Write arguments that state a claim, differentiate the claim from alternate or opposing views, and support the claim with reasons and evidence from accurate and credible sources.
Write informative or explanatory papers that examine a topic and express ideas by carefully selecting and analyzing information. Use facts, details, and other information to develop the topic.
Write stories or narratives about real or imaginary experiences. Establish a context and point of view, and develop story elements such as characters, a well-sequenced plot, and descriptive details.
Include evidence from text to support thinking and research.
Tip: Suggest writing projects.
Suggest some writing projects for your child that would be of interest to the entire family. Perhaps he could research and write about some aspect of your family’s history, using personal interviews, books, and online information. He could share what he writes with other family members.
Producing and publishing
Use technology to produce and publish writing, and to work with others on writing.
Basic rules of English
Use basic rules of English grammar, capitalization, punctuation, and spelling in written work.
- For example, use a comma, dash, or ellipsis (…) to indicate a pause.
- Use verbs in the active and passive voices (Active: He is eating chicken. Passive: Chicken is being eaten by him.)
Listening & speaking
Participate in class discussions about complex eighth-grade topics, texts, and issues. Be prepared to refer to evidence in a text when discussing ideas, and be open to explaining and modifying a viewpoint in response to the ideas of others.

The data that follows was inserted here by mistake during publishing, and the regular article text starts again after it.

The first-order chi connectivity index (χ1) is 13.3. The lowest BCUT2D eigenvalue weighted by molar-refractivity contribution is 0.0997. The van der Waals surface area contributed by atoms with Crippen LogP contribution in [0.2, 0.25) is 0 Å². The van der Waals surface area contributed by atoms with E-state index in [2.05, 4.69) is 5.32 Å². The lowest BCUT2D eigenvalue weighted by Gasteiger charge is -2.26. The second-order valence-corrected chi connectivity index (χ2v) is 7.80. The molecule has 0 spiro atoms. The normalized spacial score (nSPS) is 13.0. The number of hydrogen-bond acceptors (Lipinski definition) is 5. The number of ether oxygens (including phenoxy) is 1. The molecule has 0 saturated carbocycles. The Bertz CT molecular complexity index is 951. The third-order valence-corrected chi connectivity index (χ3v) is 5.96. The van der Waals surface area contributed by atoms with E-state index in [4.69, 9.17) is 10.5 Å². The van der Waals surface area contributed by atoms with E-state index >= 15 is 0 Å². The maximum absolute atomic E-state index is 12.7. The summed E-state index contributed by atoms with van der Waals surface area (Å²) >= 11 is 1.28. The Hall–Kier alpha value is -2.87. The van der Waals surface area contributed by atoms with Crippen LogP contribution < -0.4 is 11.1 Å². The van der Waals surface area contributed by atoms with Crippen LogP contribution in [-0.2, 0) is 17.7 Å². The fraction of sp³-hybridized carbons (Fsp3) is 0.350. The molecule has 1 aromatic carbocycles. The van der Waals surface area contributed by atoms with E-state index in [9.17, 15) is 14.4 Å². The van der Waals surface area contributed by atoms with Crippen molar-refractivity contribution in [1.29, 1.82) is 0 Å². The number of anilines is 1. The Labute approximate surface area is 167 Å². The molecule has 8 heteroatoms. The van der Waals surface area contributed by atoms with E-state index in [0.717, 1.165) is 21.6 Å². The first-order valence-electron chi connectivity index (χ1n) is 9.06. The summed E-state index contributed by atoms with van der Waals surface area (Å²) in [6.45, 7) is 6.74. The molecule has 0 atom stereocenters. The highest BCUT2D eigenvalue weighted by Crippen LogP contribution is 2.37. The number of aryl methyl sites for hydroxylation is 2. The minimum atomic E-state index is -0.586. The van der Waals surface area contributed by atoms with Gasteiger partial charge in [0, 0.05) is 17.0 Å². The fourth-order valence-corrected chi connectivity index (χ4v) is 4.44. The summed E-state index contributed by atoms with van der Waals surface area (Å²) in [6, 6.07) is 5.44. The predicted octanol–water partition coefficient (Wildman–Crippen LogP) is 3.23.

Evaluating Others' arguments
Listen to another speaker’s argument and evaluate whether the claims are based on sound reasoning and evidence, identifying evidence that is irrelevant or unrelated.
Giving a presentation
Give a well-organized presentation to construct an argument or explain a research finding, highlighting the key points and supporting with evidence clearly.
Tip: Encourage accurate descriptions.
Word precision becomes more important as teens move through middle and high school. Encourage your child to regularly describe items, locations, and events to you. Identify words that you find vague in these descriptions and ask him to think of better, more descriptive, or more accurate words to express what he is thinking.
Research & Inquiry
Conduct short research projects to answer a research question, including a self-created question. Gather information from print and online sources, and generate additional questions for further exploration.
Locate information efficiently; use effective search terms online.
Evaluate whether sources are accurate and can be trusted. Quote or paraphrase material correctly without plagiarizing or copying. Cite sources appropriately.
For tips to help your eighth-grader in English Language Arts class, check out our eighth grade English Language Arts tips page.
Parent Toolkit resources were developed by NBC News Learn with the help of subject-matter experts and align with the Common Core State Standards.